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## MultiStart Using lsqcurvefit or lsqnonlin

This example shows how to fit a function to data using lsqcurvefit together with MultiStart. The end of the example shows the same solution using lsqnonlin.

Many fitting problems have multiple local solutions. MultiStart can help find the global solution, meaning the best fit. This example first uses lsqcurvefit because of its convenient syntax.

The model is

$y=a+b{x}_{1}\mathrm{sin}\left(c{x}_{2}+d\right),$

where the input data is $x=\left({x}_{1},{x}_{2}\right)$, and the parameters $a$, $b$, $c$, and $d$ are the unknown model coefficients.

### Step 1. Create the objective function.

Write an anonymous function that takes a data matrix xdata with N rows and two columns, and returns a response vector with N rows. The function also takes a coefficient matrix p, corresponding to the coefficient vector $\left(a,b,c,d\right)$.

fitfcn = @(p,xdata)p(1) + p(2)*xdata(:,1).*sin(p(3)*xdata(:,2)+p(4));

### Step 2. Create the training data.

Create 200 data points and responses. Use the values $a=-3,b=1/4,c=1/2,d=1$. Include random noise in the response.

rng default % For reproducibility
N = 200; % Number of data points
preal = [-3,1/4,1/2,1]; % Real coefficients

xdata = 5*rand(N,2); % Data points
ydata = fitfcn(preal,xdata) + 0.1*randn(N,1); % Response data with noise

### Step 3. Set bounds and initial point.

Set bounds for lsqcurvefit. There is no reason for $d$ to exceed $\pi$ in absolute value, because the sine function takes values in its full range over any interval of width $2\pi$. Assume that the coefficient $c$ must be smaller than 20 in absolute value, because allowing a high frequency can cause unstable responses or inaccurate convergence.

lb = [-Inf,-Inf,-20,-pi];
ub = [Inf,Inf,20,pi];

Set the initial point arbitrarily to (5,5,5,0).

p0 = 5*ones(1,4); % Arbitrary initial point
p0(4) = 0; % Ensure the initial point satisfies the bounds

### Step 4. Find the best local fit.

Fit the parameters to the data, starting at p0.

[xfitted,errorfitted] = lsqcurvefit(fitfcn,p0,xdata,ydata,lb,ub)
Local minimum possible.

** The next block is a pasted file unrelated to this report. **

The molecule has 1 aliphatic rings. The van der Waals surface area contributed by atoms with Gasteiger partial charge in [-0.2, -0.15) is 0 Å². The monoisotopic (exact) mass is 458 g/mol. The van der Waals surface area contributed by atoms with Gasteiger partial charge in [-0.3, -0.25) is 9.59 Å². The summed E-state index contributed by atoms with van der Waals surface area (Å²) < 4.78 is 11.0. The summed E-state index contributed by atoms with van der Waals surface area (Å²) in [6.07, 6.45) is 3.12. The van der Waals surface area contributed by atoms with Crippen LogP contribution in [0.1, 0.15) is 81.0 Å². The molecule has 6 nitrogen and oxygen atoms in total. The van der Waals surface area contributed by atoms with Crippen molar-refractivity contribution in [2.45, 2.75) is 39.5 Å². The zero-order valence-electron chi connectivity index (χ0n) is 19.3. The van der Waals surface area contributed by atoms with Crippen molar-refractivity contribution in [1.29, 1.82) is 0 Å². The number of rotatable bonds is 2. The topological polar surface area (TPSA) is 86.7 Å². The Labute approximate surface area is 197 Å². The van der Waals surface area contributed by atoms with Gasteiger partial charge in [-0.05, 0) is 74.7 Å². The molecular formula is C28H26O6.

lsqcurvefit stopped because the final change in the sum of squares relative to
its initial value is less than the value of the function tolerance.
xfitted = 1×4

-2.6149   -0.0238    6.0191   -1.6998

errorfitted = 28.2524

lsqcurvefit finds a local solution that is not particularly close to the model parameter values (–3,1/4,1/2,1).

### Step 5. Set up the problem for MultiStart.

Create a problem structure so MultiStart can solve the same problem.

problem = createOptimProblem('lsqcurvefit','x0',p0,'objective',fitfcn,...
'lb',lb,'ub',ub,'xdata',xdata,'ydata',ydata);

### Step 6. Find a global solution.

Solve the fitting problem using MultiStart with 50 iterations. Plot the smallest error as the number of MultiStart iterations.

ms = MultiStart('PlotFcns',@gsplotbestf);
[xmulti,errormulti] = run(ms,problem,50)

MultiStart completed the runs from all start points.

All 50 local solver runs converged with a positive local solver exit flag.
xmulti = 1×4

-2.9852   -0.2472   -0.4968   -1.0438

errormulti = 1.6464

MultiStart finds a global solution near the parameter values (–3,–1/4,–1/2,–1). (This is equivalent to a solution near preal = (–3,1/4,1/2,1), because changing the sign of all the coefficients except the first gives the same numerical values of fitfcn.) The norm of the residual error decreases from about 28 to about 1.6, a decrease of more than a factor of 10.

### Formulate Problem for lsqnonlin

For an alternative approach, use lsqnonlin as the fitting function. In this case, use the difference between predicted values and actual data values as the objective function.

fitfcn2 = @(p)fitfcn(p,xdata)-ydata;
[xlsqnonlin,errorlsqnonlin] = lsqnonlin(fitfcn2,p0,lb,ub)
Local minimum possible.

lsqnonlin stopped because the final change in the sum of squares relative to
its initial value is less than the value of the function tolerance.
xlsqnonlin = 1×4

-2.6149   -0.0238    6.0191   -1.6998

errorlsqnonlin = 28.2524

Starting from the same initial point p0, lsqnonlin finds the same relatively poor solution as lsqcurvefit.

Run MultiStart using lsqnonlin as the local solver.

problem2 = createOptimProblem('lsqnonlin','x0',p0,'objective',fitfcn2,...
'lb',lb,'ub',ub');
[xmultinonlin,errormultinonlin] = run(ms,problem2,50)

MultiStart completed the runs from all start points.

All 50 local solver runs converged with a positive local solver exit flag.
xmultinonlin = 1×4

-2.9852   -0.2472   -0.4968   -1.0438

errormultinonlin = 1.6464

Again, MultiStart finds a much better solution than the local solver alone.

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